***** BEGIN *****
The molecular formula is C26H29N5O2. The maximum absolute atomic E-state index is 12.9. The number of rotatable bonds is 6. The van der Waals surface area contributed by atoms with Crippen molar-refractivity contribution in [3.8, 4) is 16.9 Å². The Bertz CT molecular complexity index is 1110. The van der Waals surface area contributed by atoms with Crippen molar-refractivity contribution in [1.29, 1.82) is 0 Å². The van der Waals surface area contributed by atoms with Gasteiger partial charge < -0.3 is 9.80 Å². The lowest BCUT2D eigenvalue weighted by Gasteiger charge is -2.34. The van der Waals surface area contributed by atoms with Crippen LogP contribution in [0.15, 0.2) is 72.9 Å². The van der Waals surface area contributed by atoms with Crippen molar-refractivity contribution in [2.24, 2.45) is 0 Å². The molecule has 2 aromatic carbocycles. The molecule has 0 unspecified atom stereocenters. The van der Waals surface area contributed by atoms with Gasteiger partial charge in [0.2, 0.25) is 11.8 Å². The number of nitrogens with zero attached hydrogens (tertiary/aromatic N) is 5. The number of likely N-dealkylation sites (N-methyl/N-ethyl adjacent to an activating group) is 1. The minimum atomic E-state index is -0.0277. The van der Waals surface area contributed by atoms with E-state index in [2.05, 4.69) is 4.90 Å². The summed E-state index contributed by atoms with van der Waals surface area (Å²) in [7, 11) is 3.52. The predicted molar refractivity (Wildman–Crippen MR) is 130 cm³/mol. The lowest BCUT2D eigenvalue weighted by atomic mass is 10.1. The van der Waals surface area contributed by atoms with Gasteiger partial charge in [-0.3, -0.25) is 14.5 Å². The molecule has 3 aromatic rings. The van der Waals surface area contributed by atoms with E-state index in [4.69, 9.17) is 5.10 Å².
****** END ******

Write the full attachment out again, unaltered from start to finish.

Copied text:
The molecular formula is C26H29N5O2. The maximum absolute atomic E-state index is 12.9. The number of rotatable bonds is 6. The van der Waals surface area contributed by atoms with Crippen molar-refractivity contribution in [3.8, 4) is 16.9 Å². The Bertz CT molecular complexity index is 1110. The van der Waals surface area contributed by atoms with Crippen molar-refractivity contribution in [1.29, 1.82) is 0 Å². The van der Waals surface area contributed by atoms with Gasteiger partial charge < -0.3 is 9.80 Å². The lowest BCUT2D eigenvalue weighted by Gasteiger charge is -2.34. The van der Waals surface area contributed by atoms with Crippen LogP contribution in [0.15, 0.2) is 72.9 Å². The van der Waals surface area contributed by atoms with Crippen molar-refractivity contribution in [2.24, 2.45) is 0 Å². The molecule has 2 aromatic carbocycles. The molecule has 0 unspecified atom stereocenters. The van der Waals surface area contributed by atoms with Gasteiger partial charge in [0.2, 0.25) is 11.8 Å². The number of nitrogens with zero attached hydrogens (tertiary/aromatic N) is 5. The number of likely N-dealkylation sites (N-methyl/N-ethyl adjacent to an activating group) is 1. The minimum atomic E-state index is -0.0277. The van der Waals surface area contributed by atoms with E-state index in [2.05, 4.69) is 4.90 Å². The summed E-state index contributed by atoms with van der Waals surface area (Å²) in [7, 11) is 3.52. The predicted molar refractivity (Wildman–Crippen MR) is 130 cm³/mol. The lowest BCUT2D eigenvalue weighted by atomic mass is 10.1. The van der Waals surface area contributed by atoms with Gasteiger partial charge in [-0.3, -0.25) is 14.5 Å². The molecule has 3 aromatic rings. The van der Waals surface area contributed by atoms with E-state index in [4.69, 9.17) is 5.10 Å².